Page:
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Marketing engagement: Please define

12/21/2010

Every Web 2.0 marketing moment, you read the word engagement. As general advertising colleagues, we interpret its meaning without sharing common definition, Wikipedia included.

What does the term marketing engagement meant to you? Is it like:

  • a military engagement that sends your product or offer into battle against consumer presumptions? Or,
  • a romantic engagement that well, you get the idea of hearts, cupids and lifelong devotion? Or,
  • a social engagement that brings together select friends, family, and neighbors.

There’s something to be said for each. Still, many marketers mistakenly layer-on engagement tactically to simply enhance traditional methods.

That’s why it was refreshing to read Aaron Barr of MediaPost Marketing Daily who culled one of the best explanations of engagement from John Singh of UDraw. In describing a current campaign, Singh noted,

“It’s less about enticing a consumer to buy than it is about giving them a real reason to get involved with the product.”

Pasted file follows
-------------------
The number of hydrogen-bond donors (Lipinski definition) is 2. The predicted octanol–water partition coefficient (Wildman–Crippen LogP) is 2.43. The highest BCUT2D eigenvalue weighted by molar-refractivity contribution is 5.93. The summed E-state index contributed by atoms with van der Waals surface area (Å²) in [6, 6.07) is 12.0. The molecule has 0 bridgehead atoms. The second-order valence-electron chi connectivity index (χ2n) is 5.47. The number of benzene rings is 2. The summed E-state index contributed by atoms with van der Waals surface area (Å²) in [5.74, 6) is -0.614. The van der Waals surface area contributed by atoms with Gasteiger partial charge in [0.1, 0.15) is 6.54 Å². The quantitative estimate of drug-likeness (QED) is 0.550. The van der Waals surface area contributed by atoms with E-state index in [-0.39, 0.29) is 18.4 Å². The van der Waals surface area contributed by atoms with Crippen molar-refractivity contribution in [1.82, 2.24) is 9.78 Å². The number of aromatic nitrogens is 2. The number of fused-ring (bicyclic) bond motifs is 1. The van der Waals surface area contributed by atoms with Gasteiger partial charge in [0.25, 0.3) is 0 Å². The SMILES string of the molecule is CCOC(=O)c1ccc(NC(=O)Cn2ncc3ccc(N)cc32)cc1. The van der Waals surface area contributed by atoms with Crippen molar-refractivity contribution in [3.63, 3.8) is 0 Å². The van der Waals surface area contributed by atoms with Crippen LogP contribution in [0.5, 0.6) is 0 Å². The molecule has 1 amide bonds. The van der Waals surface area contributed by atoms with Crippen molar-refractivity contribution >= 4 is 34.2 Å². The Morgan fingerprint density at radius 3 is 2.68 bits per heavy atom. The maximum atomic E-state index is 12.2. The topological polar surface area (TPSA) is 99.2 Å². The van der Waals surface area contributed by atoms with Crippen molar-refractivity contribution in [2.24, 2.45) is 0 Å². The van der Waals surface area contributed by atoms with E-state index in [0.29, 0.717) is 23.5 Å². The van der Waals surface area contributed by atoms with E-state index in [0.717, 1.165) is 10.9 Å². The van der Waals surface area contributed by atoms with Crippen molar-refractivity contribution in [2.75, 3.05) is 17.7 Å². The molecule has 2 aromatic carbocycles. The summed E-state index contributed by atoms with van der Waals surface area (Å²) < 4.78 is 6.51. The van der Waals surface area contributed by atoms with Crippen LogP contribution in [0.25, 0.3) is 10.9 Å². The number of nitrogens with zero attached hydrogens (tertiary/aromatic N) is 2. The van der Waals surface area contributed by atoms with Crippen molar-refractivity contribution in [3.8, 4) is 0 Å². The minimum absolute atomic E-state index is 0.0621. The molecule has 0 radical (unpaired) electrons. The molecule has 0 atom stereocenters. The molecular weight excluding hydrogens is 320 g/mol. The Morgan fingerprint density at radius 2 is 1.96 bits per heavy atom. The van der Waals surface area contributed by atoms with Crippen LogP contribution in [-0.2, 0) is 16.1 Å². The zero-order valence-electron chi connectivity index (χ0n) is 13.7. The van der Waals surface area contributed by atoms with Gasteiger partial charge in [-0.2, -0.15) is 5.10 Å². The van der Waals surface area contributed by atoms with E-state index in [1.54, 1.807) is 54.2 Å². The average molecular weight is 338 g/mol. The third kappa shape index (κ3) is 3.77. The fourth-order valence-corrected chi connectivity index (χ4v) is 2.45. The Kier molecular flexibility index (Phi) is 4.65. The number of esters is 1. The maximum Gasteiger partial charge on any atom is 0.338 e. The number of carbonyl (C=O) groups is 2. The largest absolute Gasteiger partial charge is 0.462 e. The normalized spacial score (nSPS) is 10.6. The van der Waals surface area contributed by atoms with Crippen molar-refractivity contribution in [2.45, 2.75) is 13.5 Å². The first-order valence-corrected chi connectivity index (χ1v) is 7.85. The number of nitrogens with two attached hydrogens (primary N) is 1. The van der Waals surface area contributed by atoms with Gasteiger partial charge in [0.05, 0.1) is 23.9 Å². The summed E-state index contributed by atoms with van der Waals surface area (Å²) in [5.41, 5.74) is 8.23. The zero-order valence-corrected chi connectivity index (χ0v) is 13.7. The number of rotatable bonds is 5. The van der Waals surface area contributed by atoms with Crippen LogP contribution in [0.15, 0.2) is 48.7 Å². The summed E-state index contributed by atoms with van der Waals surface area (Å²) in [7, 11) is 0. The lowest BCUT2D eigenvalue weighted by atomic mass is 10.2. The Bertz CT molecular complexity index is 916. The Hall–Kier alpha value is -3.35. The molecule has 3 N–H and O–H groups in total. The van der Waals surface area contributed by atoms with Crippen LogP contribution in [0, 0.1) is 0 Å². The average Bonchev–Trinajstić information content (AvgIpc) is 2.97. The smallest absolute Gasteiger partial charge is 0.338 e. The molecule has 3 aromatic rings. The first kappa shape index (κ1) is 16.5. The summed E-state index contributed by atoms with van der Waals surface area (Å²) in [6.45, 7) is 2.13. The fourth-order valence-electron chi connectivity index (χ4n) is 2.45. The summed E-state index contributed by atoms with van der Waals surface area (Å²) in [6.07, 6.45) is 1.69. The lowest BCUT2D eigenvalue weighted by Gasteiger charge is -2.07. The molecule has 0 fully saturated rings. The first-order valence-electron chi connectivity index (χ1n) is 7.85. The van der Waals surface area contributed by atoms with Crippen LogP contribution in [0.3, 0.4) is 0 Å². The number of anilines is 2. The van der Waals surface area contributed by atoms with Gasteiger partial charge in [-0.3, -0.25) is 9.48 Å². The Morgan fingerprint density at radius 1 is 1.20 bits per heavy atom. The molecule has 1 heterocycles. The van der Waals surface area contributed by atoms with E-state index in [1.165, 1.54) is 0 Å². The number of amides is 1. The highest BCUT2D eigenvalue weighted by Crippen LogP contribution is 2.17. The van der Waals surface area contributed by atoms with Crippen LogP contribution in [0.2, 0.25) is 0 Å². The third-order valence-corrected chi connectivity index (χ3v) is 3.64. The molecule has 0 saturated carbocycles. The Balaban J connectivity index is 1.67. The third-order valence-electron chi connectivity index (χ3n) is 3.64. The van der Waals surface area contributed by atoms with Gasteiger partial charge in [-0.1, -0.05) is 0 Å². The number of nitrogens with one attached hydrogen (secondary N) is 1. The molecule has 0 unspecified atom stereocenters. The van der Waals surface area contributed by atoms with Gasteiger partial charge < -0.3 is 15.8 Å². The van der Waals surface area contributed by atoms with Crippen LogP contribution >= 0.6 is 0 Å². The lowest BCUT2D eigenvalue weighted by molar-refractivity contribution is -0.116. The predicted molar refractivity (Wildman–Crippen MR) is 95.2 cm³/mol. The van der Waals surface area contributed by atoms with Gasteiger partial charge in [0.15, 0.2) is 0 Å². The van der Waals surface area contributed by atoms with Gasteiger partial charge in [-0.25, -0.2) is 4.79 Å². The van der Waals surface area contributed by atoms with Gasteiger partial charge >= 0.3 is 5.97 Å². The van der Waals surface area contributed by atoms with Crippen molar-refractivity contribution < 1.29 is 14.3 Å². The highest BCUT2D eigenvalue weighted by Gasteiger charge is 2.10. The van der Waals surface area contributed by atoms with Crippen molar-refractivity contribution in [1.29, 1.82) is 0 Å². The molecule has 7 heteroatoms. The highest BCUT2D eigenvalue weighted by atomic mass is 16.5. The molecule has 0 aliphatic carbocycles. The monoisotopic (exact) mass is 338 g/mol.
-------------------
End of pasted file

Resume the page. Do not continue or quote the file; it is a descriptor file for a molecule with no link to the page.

— in THQ Contest Seeks To Engage UDraw Users by Aaron Barr Friday, MediaPost Marketing Daily, December 17, 2010, 5:45 PM

Singh was referring to a timely consumer-generated campaign that invites people to try out UDraw. People can enter their completed drawings in a contest, vote for their favorite drawing. The top winner gets $500 according to the article. As you can see from this video, every pixel is packed with engagement!

My job is finished — at least this blog post. Bingo! This is marketing engagement pure and simple. It’s not simply a new method of lead generation or retention. It’s one whole shift of the enchilada paradigm to an open-customer relationship.

  • If the experience of a product or event resonates with the customer’s expectations, you’re in.
    • Maybe not today,
    • Maybe not with this customer precisely,
    • But within their pod of friends, peers and potential buyers.

What’s your experience of marketing engagement?

Do you find it misapplied either by intent or misunderstanding? Please note any 2010 campaigns that deserve high marks for reaching out to consumers for the simple feel-good experience.

Please post your comments here, bookmark this article, or share with a friend.

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